Friday, November 23, 2007

PERVERT ON WHEELS

Tailgating & harrassment. LADIES BEWARE - old guy in a mini van was following me today and taking pictures of me. Once I noticed from my car, I rolled down my window and asked him to stop but he continued to harass me. I called the police and filed a report against him (unfortunately he was already gone), so if you see this pervert and he does the same to you - do not be afraid to report him. Men should not be taking random pictures of women - its wrong and you never know what these men will do with these unauthorized images. His actions today are alarming to my safety and privacy.

10 comments:

Anonymous said...

But it is o.k. for you to take a picture of man who is harassing you? Would that photo not be unauthorized? Isn't that what hollaback is...taking an unauthorized photo? I guess it cuts both ways. You have no expectation of privacy in a public place. I am pretty sure this includes in your car sitting in traffic.

Don't Be Silent DC said...

"But it is o.k. for you to take a picture of man who is harassing you?"

I think it is, because once the harasser's crossed the line and violated someone's human rights, the harasser has given up theirs.

Anonymous said...

It was a rhetorical question. I know it is o.k. for you to take a picture of man who is harassing you. It is o.k. for you to take the picture of someone who isn't as well. Like I said no expectation of privacy in a public place. How else could the paparazzi do what they do?

You do have the right however to walk down a street un-accosted.

Anonymous said...

i disagree with the above anonymous. a creepy man taking pictures of women is a form of harrassment in and of itself, especially if he is following you around.

-other anonymous

Anonymous said...

You may feel that taking pictures in a public place is creepy, but it actually is not against the law. The paparazzi example is a good one. Imagine if you were not only photographed, but followed EVERYWHERE you went and ambushed by throngs of photographers tripping over themselves? If there was a way to stop this, I'm sure it would have happened by now...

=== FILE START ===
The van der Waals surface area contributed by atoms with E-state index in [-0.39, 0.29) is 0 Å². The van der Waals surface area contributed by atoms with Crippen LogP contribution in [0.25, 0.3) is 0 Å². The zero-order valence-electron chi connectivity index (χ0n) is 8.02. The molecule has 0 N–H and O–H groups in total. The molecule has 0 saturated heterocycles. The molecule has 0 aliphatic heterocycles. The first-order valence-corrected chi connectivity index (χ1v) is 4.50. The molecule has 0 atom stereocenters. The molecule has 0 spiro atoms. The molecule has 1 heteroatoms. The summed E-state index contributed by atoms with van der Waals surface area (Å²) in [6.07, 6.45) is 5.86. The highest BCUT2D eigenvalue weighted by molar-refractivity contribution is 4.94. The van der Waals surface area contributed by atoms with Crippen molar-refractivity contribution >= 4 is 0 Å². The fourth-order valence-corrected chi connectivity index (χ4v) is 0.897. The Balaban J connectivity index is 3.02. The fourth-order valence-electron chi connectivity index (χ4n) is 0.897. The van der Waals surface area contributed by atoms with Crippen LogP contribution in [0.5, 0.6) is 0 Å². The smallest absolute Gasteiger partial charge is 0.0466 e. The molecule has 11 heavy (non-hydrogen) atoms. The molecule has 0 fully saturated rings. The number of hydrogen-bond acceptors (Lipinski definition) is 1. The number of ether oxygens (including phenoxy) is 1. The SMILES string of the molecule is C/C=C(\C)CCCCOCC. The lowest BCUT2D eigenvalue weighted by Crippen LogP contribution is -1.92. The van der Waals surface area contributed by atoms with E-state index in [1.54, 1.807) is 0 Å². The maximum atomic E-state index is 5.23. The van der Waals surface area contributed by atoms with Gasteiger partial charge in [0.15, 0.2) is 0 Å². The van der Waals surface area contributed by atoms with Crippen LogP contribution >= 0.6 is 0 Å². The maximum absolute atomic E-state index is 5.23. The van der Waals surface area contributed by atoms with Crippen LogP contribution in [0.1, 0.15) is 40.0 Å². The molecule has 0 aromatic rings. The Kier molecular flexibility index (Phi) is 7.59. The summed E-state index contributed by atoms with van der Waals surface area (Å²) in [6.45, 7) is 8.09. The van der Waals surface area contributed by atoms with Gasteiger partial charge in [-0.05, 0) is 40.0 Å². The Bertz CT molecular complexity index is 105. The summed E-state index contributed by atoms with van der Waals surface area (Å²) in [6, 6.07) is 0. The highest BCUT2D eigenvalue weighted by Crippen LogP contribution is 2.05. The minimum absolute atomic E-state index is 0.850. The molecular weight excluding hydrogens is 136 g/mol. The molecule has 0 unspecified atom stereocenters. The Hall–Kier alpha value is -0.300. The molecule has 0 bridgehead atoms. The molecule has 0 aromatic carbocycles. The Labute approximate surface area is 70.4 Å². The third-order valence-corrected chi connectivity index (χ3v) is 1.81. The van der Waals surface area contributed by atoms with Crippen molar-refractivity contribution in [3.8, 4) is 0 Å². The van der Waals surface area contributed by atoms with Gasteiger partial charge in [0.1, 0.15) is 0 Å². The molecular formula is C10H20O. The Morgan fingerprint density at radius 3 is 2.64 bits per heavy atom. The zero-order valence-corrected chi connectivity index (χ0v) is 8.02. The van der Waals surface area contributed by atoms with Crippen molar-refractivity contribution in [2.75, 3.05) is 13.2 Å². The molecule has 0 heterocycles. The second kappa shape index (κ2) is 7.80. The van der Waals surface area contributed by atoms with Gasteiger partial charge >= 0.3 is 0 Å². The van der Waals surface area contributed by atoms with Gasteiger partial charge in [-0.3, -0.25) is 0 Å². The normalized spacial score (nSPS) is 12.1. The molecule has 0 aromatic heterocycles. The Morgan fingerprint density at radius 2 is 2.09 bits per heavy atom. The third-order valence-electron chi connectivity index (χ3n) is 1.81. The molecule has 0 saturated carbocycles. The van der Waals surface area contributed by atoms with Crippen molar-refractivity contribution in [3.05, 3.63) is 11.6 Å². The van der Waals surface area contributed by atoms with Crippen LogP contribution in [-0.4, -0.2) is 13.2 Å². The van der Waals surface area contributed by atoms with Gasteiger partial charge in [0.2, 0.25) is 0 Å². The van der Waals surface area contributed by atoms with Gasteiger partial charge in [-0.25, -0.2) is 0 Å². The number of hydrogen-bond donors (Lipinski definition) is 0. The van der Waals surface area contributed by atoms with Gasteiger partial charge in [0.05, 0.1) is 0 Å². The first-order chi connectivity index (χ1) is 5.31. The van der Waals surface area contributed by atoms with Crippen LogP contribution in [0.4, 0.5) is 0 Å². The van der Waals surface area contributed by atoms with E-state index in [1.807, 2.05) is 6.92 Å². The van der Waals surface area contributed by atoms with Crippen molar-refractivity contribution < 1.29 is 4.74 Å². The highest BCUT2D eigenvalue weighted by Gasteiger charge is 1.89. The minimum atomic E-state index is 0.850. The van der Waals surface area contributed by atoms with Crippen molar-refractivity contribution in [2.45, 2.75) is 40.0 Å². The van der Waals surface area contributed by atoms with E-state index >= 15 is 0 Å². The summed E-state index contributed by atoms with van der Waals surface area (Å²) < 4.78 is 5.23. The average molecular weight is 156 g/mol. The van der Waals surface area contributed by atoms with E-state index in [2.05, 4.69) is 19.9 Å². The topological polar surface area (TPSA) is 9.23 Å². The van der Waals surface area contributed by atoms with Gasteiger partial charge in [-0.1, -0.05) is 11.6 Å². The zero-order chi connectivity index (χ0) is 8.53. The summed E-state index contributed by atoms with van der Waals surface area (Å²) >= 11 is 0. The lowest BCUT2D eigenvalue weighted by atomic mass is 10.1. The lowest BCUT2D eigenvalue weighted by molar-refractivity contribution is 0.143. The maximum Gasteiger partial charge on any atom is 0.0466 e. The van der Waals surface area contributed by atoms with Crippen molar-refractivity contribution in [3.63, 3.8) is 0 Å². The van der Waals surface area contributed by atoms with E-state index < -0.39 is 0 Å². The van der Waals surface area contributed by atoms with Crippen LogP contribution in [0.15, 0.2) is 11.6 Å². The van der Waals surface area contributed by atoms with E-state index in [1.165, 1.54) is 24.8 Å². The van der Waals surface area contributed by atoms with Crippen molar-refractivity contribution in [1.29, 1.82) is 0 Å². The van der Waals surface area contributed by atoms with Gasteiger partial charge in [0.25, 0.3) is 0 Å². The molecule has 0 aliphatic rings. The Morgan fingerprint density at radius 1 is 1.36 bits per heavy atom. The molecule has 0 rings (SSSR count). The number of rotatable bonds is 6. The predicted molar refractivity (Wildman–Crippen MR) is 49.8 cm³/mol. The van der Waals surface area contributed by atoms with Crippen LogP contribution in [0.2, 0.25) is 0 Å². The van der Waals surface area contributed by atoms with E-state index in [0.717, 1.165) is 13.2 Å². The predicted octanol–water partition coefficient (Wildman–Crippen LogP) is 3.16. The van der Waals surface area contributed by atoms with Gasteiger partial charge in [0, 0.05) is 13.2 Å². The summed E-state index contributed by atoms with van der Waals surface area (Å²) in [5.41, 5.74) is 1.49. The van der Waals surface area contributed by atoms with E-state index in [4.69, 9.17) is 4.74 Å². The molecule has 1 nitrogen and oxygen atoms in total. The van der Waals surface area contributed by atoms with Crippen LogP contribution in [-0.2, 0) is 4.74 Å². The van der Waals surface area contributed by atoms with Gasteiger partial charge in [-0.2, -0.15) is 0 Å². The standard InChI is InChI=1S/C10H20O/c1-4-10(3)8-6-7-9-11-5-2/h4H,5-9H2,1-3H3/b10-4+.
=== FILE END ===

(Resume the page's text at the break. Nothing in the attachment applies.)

Loretta said...

Its not considered harassment to photograph celebrities because they are public figures. Regular people do have the expectation of privacy in public spaces.

Anonymous said...

You may have the "expectation of privacy in public places," but you'd be wrong. Public places are just that, *public*. Ever hear of street photography? That's all about taking "unauthorized" pictures in public places. You may think this guy was up to something creepy, and maybe he was, but he has every right to take your picture in public.

Anonymous said...

Its not considered harassment to photograph celebrities because they are public figures. Regular people do have the expectation of privacy in public spaces.

=======

Then how do you explain the CCTV cameras used by some police departments and businesses to watch the streets?

Anonymous said...

I think that there is a difference between taking pictures of public places where people indirectly happen to be, taking pictures of celebrities, and taking pictures of people directly who do not appreciate being photographed.

Granted alot of that has to do with intent, which is hard to prove or define. And just because the law doesn't say its wrong doesnt mean its right either. Laws change and grow to the demands of society. Maybe there isn't a law for this yet because it hasn't been needed until now due to the advancement of technology.

There has also been alot of talk about whether its right to photograph celebrities in that way as well. I, personally, don't feel that one's job should warrent this to be allowed. Then again, I wouldn't take such a job knowing that behavior might happen to me.

Driving in my car to me, does not warrent such behavior. I should be able to drive to work and home, to the grocery store, to a friends house, without having random people take my photograph.

I also know that many artistic street photographers will ask prior or after taking a picture of a stranger whether it is ok to take a photo, or ok to use the photo.

These catcallers and perverts have already broken boundries. Photographing them is our way of A) fighting back B) protecting others.

Anonymous said...

Who's harassing who is up to a court to decide. Anyone can sound like or paint a picture of themselves as the victim of harassment. In reading this blog, everyone sounds like they have a valid point but the real point is- who do you want deciding what harassment is? Public opinion! I think NOT.
You say you were harassed and he could say its a public place and he's free to take your picture. Or, he could turn around and say you did something and you in fact were harassing him, then your story wouldn't account for anything other than the fact you have a picture that shows everyone you might have been harassing him.
Next your gonna say you are part of a group of people who go around taking pictures of people whom you THINK are perverts. This slippery slope will make it so nobody believes anybody. I know I DONT.